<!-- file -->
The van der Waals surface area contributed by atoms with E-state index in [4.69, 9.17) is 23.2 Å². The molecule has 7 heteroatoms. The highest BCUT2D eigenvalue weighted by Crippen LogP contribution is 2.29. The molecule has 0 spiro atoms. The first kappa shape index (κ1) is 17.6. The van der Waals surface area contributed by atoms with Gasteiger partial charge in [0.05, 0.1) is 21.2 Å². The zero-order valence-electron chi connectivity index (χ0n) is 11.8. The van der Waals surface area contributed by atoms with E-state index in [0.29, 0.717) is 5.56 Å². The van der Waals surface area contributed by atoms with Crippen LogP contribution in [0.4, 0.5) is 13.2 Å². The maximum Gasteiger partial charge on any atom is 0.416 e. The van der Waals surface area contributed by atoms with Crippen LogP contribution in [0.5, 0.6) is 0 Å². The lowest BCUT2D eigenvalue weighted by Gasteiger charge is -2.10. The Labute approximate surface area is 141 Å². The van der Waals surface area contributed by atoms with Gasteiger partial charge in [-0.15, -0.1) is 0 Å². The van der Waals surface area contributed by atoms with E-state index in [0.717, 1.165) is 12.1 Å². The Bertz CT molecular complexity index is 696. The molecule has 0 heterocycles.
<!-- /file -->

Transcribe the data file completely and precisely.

The van der Waals surface area contributed by atoms with E-state index in [4.69, 9.17) is 23.2 Å². The molecule has 7 heteroatoms. The highest BCUT2D eigenvalue weighted by Crippen LogP contribution is 2.29. The molecule has 0 spiro atoms. The first kappa shape index (κ1) is 17.6. The van der Waals surface area contributed by atoms with Gasteiger partial charge in [0.05, 0.1) is 21.2 Å². The zero-order valence-electron chi connectivity index (χ0n) is 11.8. The van der Waals surface area contributed by atoms with E-state index in [0.29, 0.717) is 5.56 Å². The van der Waals surface area contributed by atoms with Crippen LogP contribution in [0.4, 0.5) is 13.2 Å². The maximum Gasteiger partial charge on any atom is 0.416 e. The van der Waals surface area contributed by atoms with Crippen LogP contribution in [0.5, 0.6) is 0 Å². The lowest BCUT2D eigenvalue weighted by Gasteiger charge is -2.10. The Labute approximate surface area is 141 Å². The van der Waals surface area contributed by atoms with Gasteiger partial charge in [-0.15, -0.1) is 0 Å². The van der Waals surface area contributed by atoms with E-state index in [0.717, 1.165) is 12.1 Å². The Bertz CT molecular complexity index is 696. The molecule has 0 heterocycles.